The US Commerce Department imposed restrictions on US suppliers providing crucial components to ZTE for alleged Iran sanctions violations, a move likely to disrupt its global supply chain.
A US Commerce Department official said he and ZTE Corp are in ongoing discussions,. These discussions have been constructive, and they will continue to seek a resolution.
In statements following the imposition of the restrictions, ZTE said it was “actively facilitating communications with the U.S. governmental department to search for a solution.”
Since coming under fire in 2012 for alleged deals with sanctions-hit Iran and possible links to the Chinese government and military, ZTE has ramped up its spending on Washington lobbyists.
It spent $5.1 million in the last four years, up from $212,000 in 2011, as it sought to assuage national security concerns, according to publicly available lobbying records maintained by Congress.
ZTE lobbyists contacted lawmakers in both houses of Congress, the Department of Homeland Security, the Department of Commerce, the State Department and the National Security Agency to discuss matters such as cyber security, supply chains and trade relations, according to the lobby documents.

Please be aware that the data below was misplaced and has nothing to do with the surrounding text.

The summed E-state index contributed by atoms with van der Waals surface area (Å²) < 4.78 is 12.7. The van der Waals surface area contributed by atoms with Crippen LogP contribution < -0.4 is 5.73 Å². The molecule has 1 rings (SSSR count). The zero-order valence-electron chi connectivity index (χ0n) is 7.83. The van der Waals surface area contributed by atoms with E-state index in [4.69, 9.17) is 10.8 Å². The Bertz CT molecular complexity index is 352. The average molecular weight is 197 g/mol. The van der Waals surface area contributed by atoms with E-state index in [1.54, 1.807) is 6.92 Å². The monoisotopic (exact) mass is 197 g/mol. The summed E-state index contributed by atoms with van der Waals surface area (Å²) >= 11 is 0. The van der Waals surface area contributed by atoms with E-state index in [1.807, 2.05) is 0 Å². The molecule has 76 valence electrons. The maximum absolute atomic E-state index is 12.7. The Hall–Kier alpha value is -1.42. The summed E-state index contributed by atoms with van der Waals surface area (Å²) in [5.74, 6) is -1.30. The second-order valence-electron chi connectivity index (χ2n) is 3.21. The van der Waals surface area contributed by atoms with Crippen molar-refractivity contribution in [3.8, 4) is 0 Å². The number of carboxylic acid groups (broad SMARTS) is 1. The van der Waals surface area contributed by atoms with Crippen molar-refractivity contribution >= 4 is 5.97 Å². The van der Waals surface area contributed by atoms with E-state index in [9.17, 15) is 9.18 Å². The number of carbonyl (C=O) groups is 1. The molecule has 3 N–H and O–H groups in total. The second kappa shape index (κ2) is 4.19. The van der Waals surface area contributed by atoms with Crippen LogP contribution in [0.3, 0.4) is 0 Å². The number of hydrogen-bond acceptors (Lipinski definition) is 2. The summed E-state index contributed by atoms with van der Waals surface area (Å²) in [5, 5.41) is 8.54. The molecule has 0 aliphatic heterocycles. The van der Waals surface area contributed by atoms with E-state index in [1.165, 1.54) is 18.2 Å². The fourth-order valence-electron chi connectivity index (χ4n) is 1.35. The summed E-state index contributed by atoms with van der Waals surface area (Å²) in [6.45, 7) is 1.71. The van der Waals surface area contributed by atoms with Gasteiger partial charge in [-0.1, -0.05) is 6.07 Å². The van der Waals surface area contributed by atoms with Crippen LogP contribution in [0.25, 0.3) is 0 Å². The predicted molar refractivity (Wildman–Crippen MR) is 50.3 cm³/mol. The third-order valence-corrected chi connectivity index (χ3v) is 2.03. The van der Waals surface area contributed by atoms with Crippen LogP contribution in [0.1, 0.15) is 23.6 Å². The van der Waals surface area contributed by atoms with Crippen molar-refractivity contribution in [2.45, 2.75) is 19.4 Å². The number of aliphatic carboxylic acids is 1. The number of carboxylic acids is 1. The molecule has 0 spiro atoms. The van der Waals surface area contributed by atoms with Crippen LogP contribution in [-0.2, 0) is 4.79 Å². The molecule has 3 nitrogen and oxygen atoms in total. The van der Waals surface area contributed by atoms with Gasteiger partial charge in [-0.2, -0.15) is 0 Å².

ZTE used at least five lobbying firms, and former US officials such as ex-Nebraska congressman Jon Lynn Christensen.
Christensen met with US Department of Treasury, Department of Commerce and lawmakers to provide “education regarding supply-chain security” and “cyber security issues,” the lobby disclosure documents show.
It seems that the efforts failed to convince lawmakers mostly because they are a “Communist Chinese company” who does what every their government says. Rather than being a capitalist company which tells the government how to behave.